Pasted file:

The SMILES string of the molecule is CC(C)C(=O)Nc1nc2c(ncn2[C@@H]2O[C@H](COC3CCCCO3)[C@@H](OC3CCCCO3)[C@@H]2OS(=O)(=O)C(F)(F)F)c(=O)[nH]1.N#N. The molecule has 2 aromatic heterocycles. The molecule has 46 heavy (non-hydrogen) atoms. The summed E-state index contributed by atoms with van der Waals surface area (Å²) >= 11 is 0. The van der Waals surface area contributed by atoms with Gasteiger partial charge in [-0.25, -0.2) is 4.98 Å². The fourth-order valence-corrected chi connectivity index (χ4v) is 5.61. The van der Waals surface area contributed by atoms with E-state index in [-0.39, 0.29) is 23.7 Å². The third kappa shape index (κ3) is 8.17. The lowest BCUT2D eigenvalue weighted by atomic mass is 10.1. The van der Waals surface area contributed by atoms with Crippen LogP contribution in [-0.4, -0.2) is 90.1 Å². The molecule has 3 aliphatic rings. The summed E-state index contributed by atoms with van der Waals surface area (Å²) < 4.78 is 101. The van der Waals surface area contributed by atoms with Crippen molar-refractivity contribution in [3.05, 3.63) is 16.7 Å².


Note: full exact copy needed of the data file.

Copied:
The SMILES string of the molecule is CC(C)C(=O)Nc1nc2c(ncn2[C@@H]2O[C@H](COC3CCCCO3)[C@@H](OC3CCCCO3)[C@@H]2OS(=O)(=O)C(F)(F)F)c(=O)[nH]1.N#N. The molecule has 2 aromatic heterocycles. The molecule has 46 heavy (non-hydrogen) atoms. The summed E-state index contributed by atoms with van der Waals surface area (Å²) >= 11 is 0. The van der Waals surface area contributed by atoms with Gasteiger partial charge in [-0.25, -0.2) is 4.98 Å². The fourth-order valence-corrected chi connectivity index (χ4v) is 5.61. The van der Waals surface area contributed by atoms with E-state index in [-0.39, 0.29) is 23.7 Å². The third kappa shape index (κ3) is 8.17. The lowest BCUT2D eigenvalue weighted by atomic mass is 10.1. The van der Waals surface area contributed by atoms with Crippen LogP contribution in [-0.4, -0.2) is 90.1 Å². The molecule has 3 aliphatic rings. The summed E-state index contributed by atoms with van der Waals surface area (Å²) < 4.78 is 101. The van der Waals surface area contributed by atoms with Crippen molar-refractivity contribution in [3.05, 3.63) is 16.7 Å².